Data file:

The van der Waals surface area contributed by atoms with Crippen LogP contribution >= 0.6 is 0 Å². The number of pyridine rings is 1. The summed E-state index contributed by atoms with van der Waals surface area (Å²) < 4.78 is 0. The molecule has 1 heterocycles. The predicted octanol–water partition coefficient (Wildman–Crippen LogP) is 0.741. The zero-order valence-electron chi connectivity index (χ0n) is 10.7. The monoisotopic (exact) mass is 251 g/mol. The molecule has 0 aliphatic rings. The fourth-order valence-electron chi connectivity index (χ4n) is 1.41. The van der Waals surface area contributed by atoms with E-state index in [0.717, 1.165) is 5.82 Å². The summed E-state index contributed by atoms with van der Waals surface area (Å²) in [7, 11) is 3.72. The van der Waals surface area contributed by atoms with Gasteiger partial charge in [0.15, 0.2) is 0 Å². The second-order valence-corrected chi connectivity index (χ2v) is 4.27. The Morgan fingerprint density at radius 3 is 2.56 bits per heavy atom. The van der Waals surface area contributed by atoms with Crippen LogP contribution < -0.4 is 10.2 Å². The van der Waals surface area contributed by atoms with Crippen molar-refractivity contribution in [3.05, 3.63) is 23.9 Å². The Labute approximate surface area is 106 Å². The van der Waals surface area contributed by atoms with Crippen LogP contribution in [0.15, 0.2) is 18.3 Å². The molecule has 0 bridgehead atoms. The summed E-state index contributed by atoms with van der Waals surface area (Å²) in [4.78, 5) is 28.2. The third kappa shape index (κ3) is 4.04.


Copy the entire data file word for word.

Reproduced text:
The van der Waals surface area contributed by atoms with Crippen LogP contribution >= 0.6 is 0 Å². The number of pyridine rings is 1. The summed E-state index contributed by atoms with van der Waals surface area (Å²) < 4.78 is 0. The molecule has 1 heterocycles. The predicted octanol–water partition coefficient (Wildman–Crippen LogP) is 0.741. The zero-order valence-electron chi connectivity index (χ0n) is 10.7. The monoisotopic (exact) mass is 251 g/mol. The molecule has 0 aliphatic rings. The fourth-order valence-electron chi connectivity index (χ4n) is 1.41. The van der Waals surface area contributed by atoms with E-state index in [0.717, 1.165) is 5.82 Å². The summed E-state index contributed by atoms with van der Waals surface area (Å²) in [7, 11) is 3.72. The van der Waals surface area contributed by atoms with Gasteiger partial charge in [0.15, 0.2) is 0 Å². The second-order valence-corrected chi connectivity index (χ2v) is 4.27. The Morgan fingerprint density at radius 3 is 2.56 bits per heavy atom. The van der Waals surface area contributed by atoms with Crippen LogP contribution < -0.4 is 10.2 Å². The van der Waals surface area contributed by atoms with Crippen molar-refractivity contribution in [3.05, 3.63) is 23.9 Å². The Labute approximate surface area is 106 Å². The van der Waals surface area contributed by atoms with Crippen LogP contribution in [0.15, 0.2) is 18.3 Å². The molecule has 0 bridgehead atoms. The summed E-state index contributed by atoms with van der Waals surface area (Å²) in [4.78, 5) is 28.2. The third kappa shape index (κ3) is 4.04.